A late-night update to the Play Store slipped out just before midnight. A close examination doesn't turn up any big visual changes or new features, but this version is begging for a teardown. I'm not going to beat around the bush, if you've read the title, you know why you're here. Yes, it's true, family sharing and gifting are on the way. No doubt about it. There's even a neat way to add credit cards if they have NFC. There's no point in teasing it out, just get to reading. If you want to jump straight to downloading the latest version, there's a link at the bottom of the post.


Disclaimer: Teardowns are necessarily speculative and usually based on incomplete evidence. It's possible that the guesses made here are totally and completely wrong. There is always a chance that details may change or plans may be cancelled prior to the launch of a new feature discovered in a teardown. Much like rumors, nothing is certain until it's officially announced.

Families and the Family Library

There's no point in beating around the bush, this seems to be the feature everybody has been screaming about. Google is preparing to launch a feature it calls Family Library, a way for family members to buy and share content from the Play Store with those they care about.


<string name="create_a_family">Create a family</string>
<string name="my_family">My family</string>
<string name="view_family">View family members</string>
<string name="manage_family_members">Manage family members</string>
<string name="leave_family">Leave family</string>
<string name="remove_member">Remove member</string>
<string name="family_member_settings_title">Member settings</string>

<activity android:exported="true" android:label="@string/family_member_settings_title" android:name="com.google.android.finsky.activities.FamilyMemberSettingsActivity" android:theme="@style/UnicornTheme"/>


It looks like the structure is going to be fairly basic. Somebody, let's assume the head of the household, will create a family in the Play Store and add members to it. Of course, people can also leave of their own free will or be removed from a family.

There aren't any strings that make a clear distinction between the creator of the family, which members have control over family management (parents and guardians), or if there are accounts with different levels of control (kids vs parents). There are layout files that indicate that parents can set purchase restrictions for teens, and maybe we'll finally see the launch of Kid Accounts, and the Play Store might recognize them separately for management over younger children.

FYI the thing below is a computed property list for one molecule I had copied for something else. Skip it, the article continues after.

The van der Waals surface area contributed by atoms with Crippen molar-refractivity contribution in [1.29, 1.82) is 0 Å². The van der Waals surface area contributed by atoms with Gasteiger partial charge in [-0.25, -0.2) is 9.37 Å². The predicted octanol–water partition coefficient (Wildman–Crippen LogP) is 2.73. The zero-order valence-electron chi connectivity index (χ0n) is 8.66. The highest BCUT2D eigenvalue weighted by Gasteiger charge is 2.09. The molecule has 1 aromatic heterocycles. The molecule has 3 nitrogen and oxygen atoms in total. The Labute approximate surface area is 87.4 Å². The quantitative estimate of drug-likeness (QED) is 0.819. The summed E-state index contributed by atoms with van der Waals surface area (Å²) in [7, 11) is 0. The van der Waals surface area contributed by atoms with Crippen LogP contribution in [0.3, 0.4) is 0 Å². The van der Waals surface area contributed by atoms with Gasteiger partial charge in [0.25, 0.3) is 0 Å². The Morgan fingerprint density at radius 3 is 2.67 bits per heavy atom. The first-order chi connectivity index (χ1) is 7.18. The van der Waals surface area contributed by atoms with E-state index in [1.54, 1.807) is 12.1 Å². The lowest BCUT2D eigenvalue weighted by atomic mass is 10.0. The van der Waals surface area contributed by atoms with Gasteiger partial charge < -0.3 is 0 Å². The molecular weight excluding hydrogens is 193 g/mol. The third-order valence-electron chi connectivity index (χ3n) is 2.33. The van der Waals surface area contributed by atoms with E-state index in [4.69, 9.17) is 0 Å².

So far, there's nothing to indicate if there are limits to the number of family members or if there are any (largely unenforceable) expectations of relationship. It's obvious that parents and children will easily fit into this model, but there might be room for quite a few others. From the look of things, there's nothing to stop you from adding aunts and uncles, neighbors, friends, or even random strangers.


<string name="my_family_library_settings">My Family Library settings</string>
<string name="family_library_settings_title">My Family Library settings</string>

<string name="family_library_settings_description">When checked, your purchases will be added to the Family Library. You can always remove individual items later.</string>
<string name="family_library_settings_save_successful">Family Library setting saved.</string>
<string name="family_library_settings_save_failed">Family Library setting was not saved: <g id="reason">%1$s</g></string>
<string name="family_purchase_setting_save_failed">Setting was not saved: <g id="reason">%1$s</g></string>

<string name="change_family_instrument">Change family payment method</string>
<string name="switch_family_instrument">Select family payment method</string>

<activity android:label="@string/switch_family_instrument" android:name="com.google.android.finsky.billing.switchfamilyinstrument.SwitchFamilyInstrumentActivity" android:theme="@style/FinskyLightDialogWithTitleTheme"/>

The exciting part is the Family Library. It's a place where communal purchases go and each family member will have access. It's not clear if this is limited to certain types of media, like movies and books, or if any Play Store purchase qualifies for sharing. Of course, we all want to see apps and games, but it's always possible this will be restricted to products that fall into the "Entertainment" category.

A payment method can be designated for the entire family. It's not specified if people can continue to use their individual payment methods when part of a family, but it seems obvious that those will remain as options on the checkout screen. There is a setting that determines if purchases go to an individual account or if they go into the Family Library.

One string mentions that items in the library can be removed later, but doesn't specify if a purchase is moved to an individual account or if it is completely removed. Further, there's no clear evidence that we will be able to share an item from an individual account into our library, so we might have to re-purchase things for shared use.